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Asking the impossible.

Employment and Discrimination Law

Asking the impossible.

Postby Hairyloon » Thu Oct 19, 2017 5:46 pm

If an employee is asked to do something that cannot be done, then is it likely to be a breach of contract to refuse? Shouldn't they knuckle down and do the best they can?
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Re: Asking the impossible.

Postby YorkshireBloke » Thu Oct 19, 2017 7:27 pm

Hi,

Isn't the implied term of "Duty to Obey Lawful and Reasonable Orders" central here?

If it is "impossible" then by default it would be "unreasonable" so an employee could reasonably (no pun intended) refuse. Price v Mouat 1863 (I think!?) covers this.

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Re: Asking the impossible.

Postby Hairyloon » Thu Oct 19, 2017 9:15 pm

YorkshireBloke wrote:Hi,

Isn't the implied term of "Duty to Obey Lawful and Reasonable Orders" central here?

If it is "impossible" then by default it would be "unreasonable" so an employee could reasonably (no pun intended) refuse.


That was much what I thought. I think it depends to an extent on the nature of the task and the consequences of failure. For example, if you were told to make 1000 cakes by Tuesday and you only manage 600, then you fail, but you still have 600 cakes, whereas if you were asked to jump a gorge and successfully managed 98%...

Price v Mouat 1863 (I think!?) covers this.

Alas that one is not in my library, and may possibly neglect some points covered in the later Employment Rights Acts? ;)
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Re: Asking the impossible.

Postby atticus » Thu Oct 19, 2017 9:43 pm

Price v Mouat (1862) concerns an instruction to do something that was not within the employee's contract. A different matter.
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Re: Asking the impossible.

Postby dls » Fri Oct 20, 2017 12:44 pm

As always, impossibility comes in several forms.
There can be legally impossible (unlawful)
Logically impossible
Physically impossible (for the particular employee)
and 'too much like hard work' impossible (debateable).

Each might give a different answer.
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Re: Asking the impossible.

Postby dls » Fri Oct 20, 2017 12:47 pm

Price v Mouat: 1862
References: [1862] EngR 136, (1862) 11 CB NS 508, (1862) 142 ER 895
Links: Commonlii
Coram: Erle CJ, Williams, Byles and Keating JJ
Ratio: The plaintiff, who was known to be acting in the capacity of a 'lace-buyer' was engaged by the defendanit, a lace-dealer, under the following memorandum:- 'M agrees to engage P. for the term of three years from Monday the 15th of August, 1859, at the yearly salary of 500l payable monthly. P. to give the whole of his services, and to be advised and guided by M if necessary' In an action by P. against M. for a wrongful dismissal pending the term on the alleged ground of disobedience of lawful orders :-- Held, that evidence was admissible to show the capacity in which the plaintiff was engaged, viz. as 'lace-buyer' ; and that it was properly left to the jury to say whether or not the orders which he was alleged to have disobeyed were such as a person in that position was bound to obey.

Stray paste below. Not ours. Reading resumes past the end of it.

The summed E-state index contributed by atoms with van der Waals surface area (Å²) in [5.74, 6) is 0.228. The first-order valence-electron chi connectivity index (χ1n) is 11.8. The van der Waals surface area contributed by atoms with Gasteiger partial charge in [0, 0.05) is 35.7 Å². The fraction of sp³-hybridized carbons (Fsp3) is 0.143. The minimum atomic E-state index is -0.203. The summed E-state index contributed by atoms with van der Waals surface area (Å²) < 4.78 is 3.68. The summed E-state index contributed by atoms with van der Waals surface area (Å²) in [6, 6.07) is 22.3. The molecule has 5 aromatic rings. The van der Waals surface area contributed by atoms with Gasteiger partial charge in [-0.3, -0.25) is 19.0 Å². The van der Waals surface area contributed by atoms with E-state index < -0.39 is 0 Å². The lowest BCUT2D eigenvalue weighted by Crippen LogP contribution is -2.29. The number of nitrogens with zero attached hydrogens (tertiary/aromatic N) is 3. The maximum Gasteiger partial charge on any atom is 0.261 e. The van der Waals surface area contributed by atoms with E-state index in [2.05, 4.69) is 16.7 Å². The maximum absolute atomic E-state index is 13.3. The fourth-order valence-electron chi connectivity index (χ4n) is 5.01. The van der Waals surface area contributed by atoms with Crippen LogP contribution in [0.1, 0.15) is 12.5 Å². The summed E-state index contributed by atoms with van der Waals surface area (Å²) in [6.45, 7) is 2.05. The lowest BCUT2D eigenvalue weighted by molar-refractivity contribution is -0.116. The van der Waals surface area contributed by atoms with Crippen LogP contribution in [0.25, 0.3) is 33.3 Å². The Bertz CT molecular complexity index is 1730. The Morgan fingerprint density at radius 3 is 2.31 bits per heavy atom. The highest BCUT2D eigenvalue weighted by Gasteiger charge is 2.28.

The general rule is that a contract by which a person is employed in a specific character is to be construed as obliging him to render, not indeed all service that may be thought reasonable, but such service only as properly appertains to that character.
This case cites:
    - See Also - Price v Mouatt ([1861] EngR 72, Commonlii, (1861) 2 F and F 529, (1861) 175 ER 1173)
    On a contract in writing, within the statute, in general terms for the employrnent of the plaintiff. Held, that it might be shown by parol, that he was employed in a particular capacity ; and, as a question whether he had wilfully disobeyed a lawful . .
(This list may be incomplete)
Jurisdiction: England and Wales

Last Update: 20-Oct-17
Ref: 286302
2017/10/20
Employment, Contract

See also: http://swarb.co.uk/price-v-mouat-1862/
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Re: Asking the impossible.

Postby Hairyloon » Fri Oct 20, 2017 1:59 pm


Sorry This Page Does Not Exist!
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Re: Asking the impossible.

Postby YorkshireBloke » Fri Oct 20, 2017 6:34 pm

Hi,

A problem for the Court in Price v Mouat was that Mouat had no "list of duties" or what we would call a job description. Refusing to do the task he was told to do (shifting stuff physically in a warehouse I think) was a task the contract was silent on.

Surely the Court decided that it wasn't reasonable for a lace buyer to shift bales rather than Mouat having the right to refuse to do something outside his (unclear) contract?

That is the basis I think P v M affects thinking on reasonableness; the lack of clarity in the contract.

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Re: Asking the impossible.

Postby dls » Fri Oct 20, 2017 8:10 pm

Not quite. The decision was that in the absence of such a specifiation, the jury were properly tasked with finding just what were the tasks proper to his engagement.
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Re: Asking the impossible.

Postby Hairyloon » Fri Oct 20, 2017 10:34 pm

Many contracts now include something along the lines of "other duties as may be reasonably required". That would seem to cover that point in most cases.
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